Patagonia Quad Crown

Aniol Serrasolses and Benny Marr fill us in on the details of completing the Patagonia Triple Crown at a blistering pace.

Completing the Patagonia Triple Crown is considered to mean successfully navigating the Rio Baker, Rio Pascua and Rio Bravo. In 2023, Benny Marr, Sven Laemmler, Ian Salvat and Aniol Serrasolses completed the feat in a blistering pace, along with a descent of the Rio Meyer. Aniol Serrasolses and Benny Marr fill us in on the details. 

ASTRAL  //  What’s it like to drive south on the Carretera Austral?

ANIOL SERRASOLSES  //  It’s always a pleasure to the senses and eyes. Beautiful open landscape that never stops changing. From deep old growth forests, to the open pampa in Parque Patagonia. Rivers and waterfalls everywhere, condors flying over our heads… It is perhaps my favorite time of the year. Finishing off the season of work in Futa and heading down south for epic missions and the best kayaking in the country. 

BENNY MARR  //  Just watching the landscape between the towns passing by is so fun, wondering what a rural Chilean life is like as you go further and further south. Driving with Aniol is extra fun. He knows a lot about which rivers have been run, which have not, and where the park and hucks are to go check out.

ASTRAL  //  Who was on this specific trip? And what made each member of the team special / unique?

SVEN LAMMLER  :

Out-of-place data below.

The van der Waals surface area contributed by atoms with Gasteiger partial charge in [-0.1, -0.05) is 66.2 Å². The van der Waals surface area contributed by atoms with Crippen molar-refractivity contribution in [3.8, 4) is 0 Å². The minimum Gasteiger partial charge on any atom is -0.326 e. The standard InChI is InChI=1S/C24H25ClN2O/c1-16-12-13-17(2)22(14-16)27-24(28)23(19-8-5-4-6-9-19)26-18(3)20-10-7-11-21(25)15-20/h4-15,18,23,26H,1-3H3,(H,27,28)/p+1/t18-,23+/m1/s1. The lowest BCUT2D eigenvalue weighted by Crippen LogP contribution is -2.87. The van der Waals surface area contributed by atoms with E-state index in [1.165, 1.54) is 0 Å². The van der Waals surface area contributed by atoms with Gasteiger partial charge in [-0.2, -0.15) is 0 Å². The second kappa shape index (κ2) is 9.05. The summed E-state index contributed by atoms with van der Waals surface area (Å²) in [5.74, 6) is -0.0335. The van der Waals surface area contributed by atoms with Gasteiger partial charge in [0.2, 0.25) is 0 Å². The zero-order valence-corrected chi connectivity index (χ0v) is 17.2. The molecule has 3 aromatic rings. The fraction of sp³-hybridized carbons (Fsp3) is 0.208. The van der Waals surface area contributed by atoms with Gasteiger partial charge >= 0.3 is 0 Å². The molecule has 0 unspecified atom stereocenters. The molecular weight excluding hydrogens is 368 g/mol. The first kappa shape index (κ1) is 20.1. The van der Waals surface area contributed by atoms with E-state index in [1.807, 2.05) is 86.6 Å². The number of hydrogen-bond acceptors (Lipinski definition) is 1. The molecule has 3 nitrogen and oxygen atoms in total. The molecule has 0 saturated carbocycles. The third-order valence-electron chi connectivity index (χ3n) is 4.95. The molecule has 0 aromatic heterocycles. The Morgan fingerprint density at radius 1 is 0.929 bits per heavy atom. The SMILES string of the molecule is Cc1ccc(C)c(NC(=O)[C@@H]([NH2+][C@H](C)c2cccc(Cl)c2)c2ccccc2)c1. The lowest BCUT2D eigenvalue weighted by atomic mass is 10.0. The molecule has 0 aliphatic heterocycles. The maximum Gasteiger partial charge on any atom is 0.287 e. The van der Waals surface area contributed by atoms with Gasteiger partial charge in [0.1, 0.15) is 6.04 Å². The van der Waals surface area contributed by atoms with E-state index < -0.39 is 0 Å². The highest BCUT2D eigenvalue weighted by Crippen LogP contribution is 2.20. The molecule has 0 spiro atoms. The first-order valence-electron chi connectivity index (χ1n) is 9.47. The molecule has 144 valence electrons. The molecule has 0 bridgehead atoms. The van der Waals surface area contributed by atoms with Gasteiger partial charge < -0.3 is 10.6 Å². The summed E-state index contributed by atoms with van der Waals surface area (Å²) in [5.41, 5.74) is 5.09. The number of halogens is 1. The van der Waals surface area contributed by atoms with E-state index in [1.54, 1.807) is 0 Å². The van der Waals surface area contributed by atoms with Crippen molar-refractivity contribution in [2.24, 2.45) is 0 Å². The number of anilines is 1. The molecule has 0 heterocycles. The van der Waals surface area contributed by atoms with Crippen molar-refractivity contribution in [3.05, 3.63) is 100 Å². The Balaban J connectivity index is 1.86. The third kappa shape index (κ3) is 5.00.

According to Aniol : ‘Arguably the best / smartest kayaker in the world.’

According to Benny : ‘Sven is a Photonics Engineer but he paddles at a very high level, the highest, there are only a few kayakers who impress me as much as Sven. And it becomes more impressive when you look at the way he does what he does alongside other sporting interests that he puts time into and his schooling and then career. So, really he is one of the more impressive humans I get to spend time with and he is funny as fuck!’

IAN SALVAT  :  

According to Aniol : ‘A super skilled young gun from my home village in Catalonia . We’ve been friends for the last 20 years… he stayed throughout the summer in Chile helping me out on my building projects and paddling the Futa everyday.’

According to Benny : ‘Ian is a hyper-talented kayaker. He is fun to paddle with, camp with, and road trip with and has a strong presence on the river. The Pascua was Ian’s first time on a multi-day kayaking trip.’

ANIOL SERRASOLSES : 

According to Benny : ‘Aniol is from Catalonia but has been living in the Futaleufu Valley in Chile working on his properties and coaching and guiding businesses. He has been down south a lot in Chile but besides his contacts and connections, it was his knowledge of the Meyer, Bravo, and Pascua which made him stand out on this trip.’

BENNY MARR : 

According to Aniol : ‘The nicest dude you’ll ever met.’